On May day 1964 the helicopter service to Scilly began to operate. Prior to the helicopter service the air link to Scilly had been provided by De Havilland Rapide bi-planes and before that by De Havilland Dragons which began flying in 1937, initially landing on St Mary's golf course. At first the helicopter service operated from Land's End airfield, St Just, just as the Rapides had but on 1 September 1964 the service was moved to the new heliport at Penzance which had been built at a cost of £80,000.
The introduction of the helicopter service, operated by BEA Helicopters, had an immediate impact with as many people travelling in the first four months as had travelled in the whole of 1963. In addition the service was operated by a single machine whereas the old service had required three Rapides. The end of the Rapides on 1 May 1964 was another significant day in British aviation as it marked the end of the last scheduled UK service operated by a bi-plane.
The new service was operated by two Sikorsky S61N helicopters, soon reduced to a single machine and later replaced by the S61NM which could carry more passengers than any other helicopter of it's type, a payload of 30+ passengers. The single fare at startup was £2-3-0 on Tuesday, Wednesday and Friday and £2-13-0 on the other days. In addition there was a return fare at £4-16-0 available on Mondays, Fridays and Sundays. Have transport companies always sort to make ticketing as complicated as possible?
The last flight from Land's End was at 7.30 pm on Monday August 31 1964 with the first flight from Penzance being the next morning. The first return flight from Scilly carried Mrs Harold Wilson, wife of the Labour Party leader. Following the return of the first flight the dignitaries assembled at the new heliport and the mayor, Alfred Beckerleg, did the honours by cutting the ribbons across the doors of the passenger building. The brief ceremony was followed by a brief flight which took the official party along the coast to Marazion, on a loop around St Michael's Mount, a swoop over Penzance, on to Newlyn and rapidly back to base.
The Cornishman carried several reports of overcrowding and passengers being left behind by the Scillonian in the weeks leading up to the launch of the new helicopter service. It's no surprise that the new service proved popular with 26,000 passengers in the first four months. By 1974, when the new Sikorsky 61NM was introduced BEA had invested in customisation which allowed for more passengers, more luggage and made it possible for the passengers to board without receiving a faceful of exhaust fumes.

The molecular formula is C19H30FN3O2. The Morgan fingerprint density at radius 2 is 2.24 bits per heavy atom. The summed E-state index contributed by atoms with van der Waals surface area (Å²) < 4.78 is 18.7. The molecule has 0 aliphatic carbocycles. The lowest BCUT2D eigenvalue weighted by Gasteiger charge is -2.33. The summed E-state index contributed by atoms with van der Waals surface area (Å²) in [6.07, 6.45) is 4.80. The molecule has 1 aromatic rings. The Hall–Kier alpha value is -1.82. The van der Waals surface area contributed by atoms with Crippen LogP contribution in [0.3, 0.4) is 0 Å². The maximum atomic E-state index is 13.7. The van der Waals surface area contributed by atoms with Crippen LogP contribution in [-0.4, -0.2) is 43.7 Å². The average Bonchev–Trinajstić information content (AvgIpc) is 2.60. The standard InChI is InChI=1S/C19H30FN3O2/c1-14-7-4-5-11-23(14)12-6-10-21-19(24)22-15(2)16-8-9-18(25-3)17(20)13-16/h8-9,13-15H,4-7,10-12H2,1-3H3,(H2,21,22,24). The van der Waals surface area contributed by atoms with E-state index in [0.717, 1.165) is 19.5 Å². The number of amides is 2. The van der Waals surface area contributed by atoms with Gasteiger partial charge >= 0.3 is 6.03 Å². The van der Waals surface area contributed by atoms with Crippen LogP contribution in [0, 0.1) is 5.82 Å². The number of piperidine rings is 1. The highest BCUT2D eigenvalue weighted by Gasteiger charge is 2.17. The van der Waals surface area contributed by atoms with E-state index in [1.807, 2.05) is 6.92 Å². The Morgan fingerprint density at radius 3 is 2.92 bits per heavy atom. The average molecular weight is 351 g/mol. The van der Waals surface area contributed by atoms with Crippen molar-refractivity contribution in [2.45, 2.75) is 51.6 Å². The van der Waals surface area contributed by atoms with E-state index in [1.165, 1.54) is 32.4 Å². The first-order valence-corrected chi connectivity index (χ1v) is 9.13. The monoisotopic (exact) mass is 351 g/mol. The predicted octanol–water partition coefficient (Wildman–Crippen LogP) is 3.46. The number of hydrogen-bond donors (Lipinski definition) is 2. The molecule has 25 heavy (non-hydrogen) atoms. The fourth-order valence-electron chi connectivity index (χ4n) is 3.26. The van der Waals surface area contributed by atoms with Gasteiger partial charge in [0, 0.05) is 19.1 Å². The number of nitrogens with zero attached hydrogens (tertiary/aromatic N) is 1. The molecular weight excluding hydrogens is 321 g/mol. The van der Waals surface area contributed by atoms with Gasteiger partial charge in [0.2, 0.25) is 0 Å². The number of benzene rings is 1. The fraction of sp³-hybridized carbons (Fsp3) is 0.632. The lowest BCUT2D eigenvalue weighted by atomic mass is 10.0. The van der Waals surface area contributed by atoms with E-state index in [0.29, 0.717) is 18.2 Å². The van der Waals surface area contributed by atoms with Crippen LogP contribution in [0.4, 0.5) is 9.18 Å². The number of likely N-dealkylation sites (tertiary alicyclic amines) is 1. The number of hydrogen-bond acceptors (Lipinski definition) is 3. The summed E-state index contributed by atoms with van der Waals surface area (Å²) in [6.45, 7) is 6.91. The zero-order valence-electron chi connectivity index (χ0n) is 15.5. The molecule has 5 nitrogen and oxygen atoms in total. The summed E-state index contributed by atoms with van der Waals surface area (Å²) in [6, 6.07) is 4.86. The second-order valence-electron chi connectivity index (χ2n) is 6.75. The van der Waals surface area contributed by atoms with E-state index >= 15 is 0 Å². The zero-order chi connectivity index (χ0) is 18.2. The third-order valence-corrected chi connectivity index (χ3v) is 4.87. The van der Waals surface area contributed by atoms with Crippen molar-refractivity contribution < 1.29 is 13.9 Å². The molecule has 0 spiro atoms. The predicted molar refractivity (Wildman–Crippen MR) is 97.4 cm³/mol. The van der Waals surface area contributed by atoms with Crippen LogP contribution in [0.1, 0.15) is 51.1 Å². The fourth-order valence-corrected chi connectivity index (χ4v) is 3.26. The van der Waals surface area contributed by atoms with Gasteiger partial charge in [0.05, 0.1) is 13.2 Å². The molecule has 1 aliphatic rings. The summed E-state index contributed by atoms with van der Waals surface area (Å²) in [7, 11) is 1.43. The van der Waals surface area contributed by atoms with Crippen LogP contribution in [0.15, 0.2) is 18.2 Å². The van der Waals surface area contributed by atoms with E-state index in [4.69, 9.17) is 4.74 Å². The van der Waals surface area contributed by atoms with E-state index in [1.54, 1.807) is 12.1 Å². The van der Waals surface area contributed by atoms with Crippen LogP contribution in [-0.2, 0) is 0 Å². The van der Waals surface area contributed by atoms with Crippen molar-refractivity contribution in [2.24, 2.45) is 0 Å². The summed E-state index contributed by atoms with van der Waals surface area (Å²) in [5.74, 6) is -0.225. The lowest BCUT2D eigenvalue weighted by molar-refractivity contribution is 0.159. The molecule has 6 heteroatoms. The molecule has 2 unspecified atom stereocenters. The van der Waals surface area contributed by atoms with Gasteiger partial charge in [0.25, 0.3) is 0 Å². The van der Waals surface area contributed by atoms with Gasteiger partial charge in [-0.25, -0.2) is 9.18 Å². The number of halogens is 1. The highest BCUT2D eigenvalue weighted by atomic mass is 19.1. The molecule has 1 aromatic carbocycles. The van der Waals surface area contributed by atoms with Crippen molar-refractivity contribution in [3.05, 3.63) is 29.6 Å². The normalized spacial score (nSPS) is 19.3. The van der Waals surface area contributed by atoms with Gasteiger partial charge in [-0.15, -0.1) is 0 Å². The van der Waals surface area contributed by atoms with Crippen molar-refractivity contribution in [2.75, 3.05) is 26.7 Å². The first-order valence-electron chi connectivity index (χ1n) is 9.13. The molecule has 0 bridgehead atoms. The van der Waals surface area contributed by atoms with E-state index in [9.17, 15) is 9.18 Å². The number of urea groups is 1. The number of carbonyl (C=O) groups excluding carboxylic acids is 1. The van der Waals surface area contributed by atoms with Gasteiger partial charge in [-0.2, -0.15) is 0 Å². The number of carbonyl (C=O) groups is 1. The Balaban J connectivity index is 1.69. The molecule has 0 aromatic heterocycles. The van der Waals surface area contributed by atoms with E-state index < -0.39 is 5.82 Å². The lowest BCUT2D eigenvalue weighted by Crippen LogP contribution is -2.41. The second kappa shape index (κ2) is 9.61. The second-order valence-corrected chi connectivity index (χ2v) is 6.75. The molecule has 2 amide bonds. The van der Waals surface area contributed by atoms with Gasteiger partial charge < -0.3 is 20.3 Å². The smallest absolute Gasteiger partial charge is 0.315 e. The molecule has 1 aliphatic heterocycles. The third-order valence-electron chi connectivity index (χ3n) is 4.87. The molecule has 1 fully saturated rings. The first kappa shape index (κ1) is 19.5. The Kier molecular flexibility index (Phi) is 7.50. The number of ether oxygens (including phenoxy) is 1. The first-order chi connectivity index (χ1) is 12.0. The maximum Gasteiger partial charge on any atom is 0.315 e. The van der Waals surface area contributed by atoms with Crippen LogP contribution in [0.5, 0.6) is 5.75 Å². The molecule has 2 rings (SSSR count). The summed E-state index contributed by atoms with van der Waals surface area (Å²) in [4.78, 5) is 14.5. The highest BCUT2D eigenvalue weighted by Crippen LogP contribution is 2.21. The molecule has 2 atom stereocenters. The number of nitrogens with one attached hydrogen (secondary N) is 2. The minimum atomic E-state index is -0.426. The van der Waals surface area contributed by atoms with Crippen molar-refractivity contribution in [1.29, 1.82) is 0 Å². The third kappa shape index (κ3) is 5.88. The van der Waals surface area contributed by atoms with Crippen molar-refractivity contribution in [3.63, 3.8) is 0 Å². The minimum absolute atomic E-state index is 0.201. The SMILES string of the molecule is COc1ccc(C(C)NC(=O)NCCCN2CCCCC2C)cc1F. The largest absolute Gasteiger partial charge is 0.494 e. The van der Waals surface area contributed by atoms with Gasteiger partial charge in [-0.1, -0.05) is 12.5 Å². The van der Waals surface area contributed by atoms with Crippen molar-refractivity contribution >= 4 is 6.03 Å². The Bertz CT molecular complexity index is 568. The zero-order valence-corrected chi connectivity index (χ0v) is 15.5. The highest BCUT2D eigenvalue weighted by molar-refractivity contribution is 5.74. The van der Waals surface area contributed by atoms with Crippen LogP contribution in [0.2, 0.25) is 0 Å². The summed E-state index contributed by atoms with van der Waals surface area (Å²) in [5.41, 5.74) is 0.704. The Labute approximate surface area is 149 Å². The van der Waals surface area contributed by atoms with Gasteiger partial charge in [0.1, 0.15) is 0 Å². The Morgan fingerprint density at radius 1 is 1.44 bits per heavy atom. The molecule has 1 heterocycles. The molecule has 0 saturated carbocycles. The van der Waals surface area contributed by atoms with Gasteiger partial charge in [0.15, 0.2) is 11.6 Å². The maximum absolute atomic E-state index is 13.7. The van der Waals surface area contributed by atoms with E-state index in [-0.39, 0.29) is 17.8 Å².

The Cornishman of 14 May 1964 carried a short piece which noted that the first “mercy flight” had been made on May 10th when some of the seats were removed in order to accommodate the stretcher bearing Mt Lloyd Hicks, a boatman from St Mary's. The next day Mr Vernon Richards of St Marys was also brought by the new helicopter to West Cornwall Hospital.
The service flew until 31 October 2012 by which time it was reputed to be the world's longest flying helicopter service. By this time it was no longer operated by B.E.A, which had first of all become British Airways and then been privatised with the helicopter arm becoming part of the Canadian Helicopter Corporation and operating as B.I.H.
At the time of writing there is optimism that a new helicopter service to Scilly will commence operation in the not too distant future.
Cornishman 14 May 1964
Cornishman 3 September 1964
Charles Woodley, History of British European Airways 1946-1972, Pen & Sword Aviation, 2006 (also available on Google Books)
Iain Hutchinson and Phil Lo Bau, BEALine to the Islands, Kea Publishing, 2002
Lots of good first hand stuff up to 1976 is provided by Wiiliam Ashpole who was a pilot on the route for several years.